A Dangerous Method (2011)
A Dangerous Method is a lustreless squabble.
Much of the essence of drama is conflict - often verbal. A Dangerous Method, based on actual figures was a book, then a play, and now it's a film, but somewhere in the long transformation, it became dulled.
A Dangerous Method is the story of Carl Jung (Michael Fassbender), and his relationships with a patient Sabina Spielrein (Keira Knightley) and with Sigmund Freud (Viggo Mortensen).
Under his care and tutelage Sabina becomes a psychoanalyst who influences Freud - "death instincts" and all that.
In actuality, letters were found written by Jung and Sabina that suggest that they had a physical relationship, so that is the grist for A Dangerous Method. I guess the method is, "what kind of spanking do you suggest?"
Director David Cronenberg is almost always compelling. Many of his movies have potent, startling shock. But A Dangerous Method doesn't shock; it nags.
At the end, before the credits, we read what eventually happened to the characters - those events are more interesting than anything we've seen in the film.
A Dangerous Method is perhaps Cronenberg's only film that doesn't have danger. A History of Violence (2005) lived up to its title, and Eastern Promises (2007) had gruelling impact.
Dead Ringers (1988) is a classic, and probably The Fly (1986) is also. Whatever one thinks about Cronenberg's past efforts, they're not boring. Even Spider (2002), which took us down the dim road of a mind, had its moments.
Maybe having done the fly and spider, now Cronenberg is only left with the web of method.
The book by John Kerr was transformed into a play by Christopher Hampton, who also did the screenplay. On stage it must have had more snap.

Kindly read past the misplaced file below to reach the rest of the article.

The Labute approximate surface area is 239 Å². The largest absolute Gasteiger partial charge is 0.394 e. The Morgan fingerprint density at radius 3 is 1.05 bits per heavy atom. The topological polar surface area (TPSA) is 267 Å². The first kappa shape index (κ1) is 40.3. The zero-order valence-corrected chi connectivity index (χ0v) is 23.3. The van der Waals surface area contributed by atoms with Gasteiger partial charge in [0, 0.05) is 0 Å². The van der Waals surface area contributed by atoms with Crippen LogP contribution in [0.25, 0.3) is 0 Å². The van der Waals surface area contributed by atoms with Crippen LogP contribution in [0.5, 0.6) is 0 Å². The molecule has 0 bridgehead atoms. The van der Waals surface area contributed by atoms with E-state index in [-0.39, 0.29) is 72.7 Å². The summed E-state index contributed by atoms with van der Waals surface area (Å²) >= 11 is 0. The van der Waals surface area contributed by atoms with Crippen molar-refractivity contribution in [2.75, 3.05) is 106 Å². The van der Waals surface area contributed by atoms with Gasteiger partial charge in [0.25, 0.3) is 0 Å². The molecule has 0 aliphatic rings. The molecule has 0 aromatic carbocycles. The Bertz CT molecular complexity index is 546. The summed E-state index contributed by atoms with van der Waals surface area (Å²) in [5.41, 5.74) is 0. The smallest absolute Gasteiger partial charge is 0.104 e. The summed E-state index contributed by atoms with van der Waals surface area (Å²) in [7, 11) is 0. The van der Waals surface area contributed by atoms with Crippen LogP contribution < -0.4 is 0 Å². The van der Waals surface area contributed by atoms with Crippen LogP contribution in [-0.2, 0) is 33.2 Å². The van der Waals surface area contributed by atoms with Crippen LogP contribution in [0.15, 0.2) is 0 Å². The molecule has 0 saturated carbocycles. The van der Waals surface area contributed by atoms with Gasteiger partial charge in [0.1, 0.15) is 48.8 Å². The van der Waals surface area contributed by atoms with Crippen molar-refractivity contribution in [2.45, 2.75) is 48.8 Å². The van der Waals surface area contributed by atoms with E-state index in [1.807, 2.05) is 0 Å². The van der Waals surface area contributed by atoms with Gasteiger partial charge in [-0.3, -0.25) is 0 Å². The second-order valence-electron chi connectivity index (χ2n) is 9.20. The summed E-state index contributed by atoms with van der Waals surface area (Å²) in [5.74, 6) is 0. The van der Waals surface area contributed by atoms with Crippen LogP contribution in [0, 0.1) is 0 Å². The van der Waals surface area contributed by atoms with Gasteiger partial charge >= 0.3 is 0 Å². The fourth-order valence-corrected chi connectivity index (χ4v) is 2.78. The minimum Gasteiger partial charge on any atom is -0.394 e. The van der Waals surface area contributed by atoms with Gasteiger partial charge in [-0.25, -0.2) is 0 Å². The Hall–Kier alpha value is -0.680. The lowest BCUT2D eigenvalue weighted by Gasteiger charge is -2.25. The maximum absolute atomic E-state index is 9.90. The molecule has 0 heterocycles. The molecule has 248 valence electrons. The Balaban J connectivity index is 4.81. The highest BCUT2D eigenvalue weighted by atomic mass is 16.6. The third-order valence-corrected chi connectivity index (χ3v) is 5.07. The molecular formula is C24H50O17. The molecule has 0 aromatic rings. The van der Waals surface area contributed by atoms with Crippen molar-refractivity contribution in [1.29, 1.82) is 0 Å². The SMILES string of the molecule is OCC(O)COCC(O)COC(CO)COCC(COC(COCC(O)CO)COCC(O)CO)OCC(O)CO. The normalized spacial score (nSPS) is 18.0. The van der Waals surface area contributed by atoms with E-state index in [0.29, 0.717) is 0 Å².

One problem is the casting. The movie opens with Sabina being taken by carriage to a mental hospital in Switzerland in 1904. Cronenberg starts with images of her twisted, distorted and screaming. From that height of anxiety, she has no place to go but down. It's as though Knightley studied acting under Jack Sparrow.
But, have no worries, by the end Cronenberg has her looking ready for a Dove commercial. Manic Sparrow becomes docile Dove.
Or an advertisement for the latest pharmaceutical product. No danger in the product; you just may die of boredom.
Is Michael Fassbender on a single-minded mission to try to make sex dull? In Shame, he wandered around with frontal nudity, and in A Dangerous Method, he says the word "penis" out loud. But Mike, it's 2012.
Fassbender is not phony or dislikable, he's just at a great disadvantage. In Shame he had his penis to distract; in A Dangerous Method he has to count on his flaccid face.
Knightley tries to help him by baring her nipples, but that's no shame.
Then there's Viggo - a stalwart actor of action, character, and violence. As Freud, Mortensen looks basically bemused, as though he knows he should be punching somebody out.
The most severe conclusion Freud comes to is when he says that he's going to cut the figurative thread that his relationship with Jung hangs by. That's not exactly emasculation.
It's as though a reel with all the impact got let out.
Cronenberg turns Carl Jung into Jung-lite, and he makes Freud look like a cigar store Indian, with an ever-present phallic symbol in his mouth.
In A Dangerous Method, Cronenberg wouldn't hurt a fly.